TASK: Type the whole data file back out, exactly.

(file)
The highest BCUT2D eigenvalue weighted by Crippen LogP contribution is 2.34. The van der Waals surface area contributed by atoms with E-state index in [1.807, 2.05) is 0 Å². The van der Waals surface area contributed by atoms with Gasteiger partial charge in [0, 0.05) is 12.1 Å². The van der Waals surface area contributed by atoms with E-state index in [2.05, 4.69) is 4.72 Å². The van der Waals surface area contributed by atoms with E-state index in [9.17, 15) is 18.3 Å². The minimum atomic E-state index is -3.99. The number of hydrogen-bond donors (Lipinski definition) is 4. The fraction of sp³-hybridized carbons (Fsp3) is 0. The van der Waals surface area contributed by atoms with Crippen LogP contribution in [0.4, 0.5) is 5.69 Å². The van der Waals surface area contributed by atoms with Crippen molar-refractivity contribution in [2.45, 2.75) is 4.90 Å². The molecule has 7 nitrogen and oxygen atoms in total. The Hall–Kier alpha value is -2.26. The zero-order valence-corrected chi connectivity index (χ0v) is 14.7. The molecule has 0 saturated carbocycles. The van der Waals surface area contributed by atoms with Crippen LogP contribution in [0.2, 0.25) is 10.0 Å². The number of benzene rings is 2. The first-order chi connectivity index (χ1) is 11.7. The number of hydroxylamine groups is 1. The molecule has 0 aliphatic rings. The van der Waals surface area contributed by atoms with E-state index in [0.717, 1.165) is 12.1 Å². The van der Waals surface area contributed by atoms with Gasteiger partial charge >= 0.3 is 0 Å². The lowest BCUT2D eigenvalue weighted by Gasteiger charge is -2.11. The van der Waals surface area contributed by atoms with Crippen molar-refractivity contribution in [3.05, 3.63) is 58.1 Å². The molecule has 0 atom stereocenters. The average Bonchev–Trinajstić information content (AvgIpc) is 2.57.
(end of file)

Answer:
The highest BCUT2D eigenvalue weighted by Crippen LogP contribution is 2.34. The van der Waals surface area contributed by atoms with E-state index in [1.807, 2.05) is 0 Å². The van der Waals surface area contributed by atoms with Gasteiger partial charge in [0, 0.05) is 12.1 Å². The van der Waals surface area contributed by atoms with E-state index in [2.05, 4.69) is 4.72 Å². The van der Waals surface area contributed by atoms with E-state index in [9.17, 15) is 18.3 Å². The minimum atomic E-state index is -3.99. The number of hydrogen-bond donors (Lipinski definition) is 4. The fraction of sp³-hybridized carbons (Fsp3) is 0. The van der Waals surface area contributed by atoms with Crippen LogP contribution in [0.4, 0.5) is 5.69 Å². The van der Waals surface area contributed by atoms with Crippen molar-refractivity contribution in [2.45, 2.75) is 4.90 Å². The molecule has 7 nitrogen and oxygen atoms in total. The Hall–Kier alpha value is -2.26. The zero-order valence-corrected chi connectivity index (χ0v) is 14.7. The molecule has 0 saturated carbocycles. The van der Waals surface area contributed by atoms with Crippen LogP contribution in [0.2, 0.25) is 10.0 Å². The number of benzene rings is 2. The first-order chi connectivity index (χ1) is 11.7. The number of hydroxylamine groups is 1. The molecule has 0 aliphatic rings. The van der Waals surface area contributed by atoms with E-state index in [0.717, 1.165) is 12.1 Å². The van der Waals surface area contributed by atoms with Gasteiger partial charge >= 0.3 is 0 Å². The lowest BCUT2D eigenvalue weighted by Gasteiger charge is -2.11. The van der Waals surface area contributed by atoms with Crippen molar-refractivity contribution in [3.05, 3.63) is 58.1 Å². The molecule has 0 atom stereocenters. The average Bonchev–Trinajstić information content (AvgIpc) is 2.57.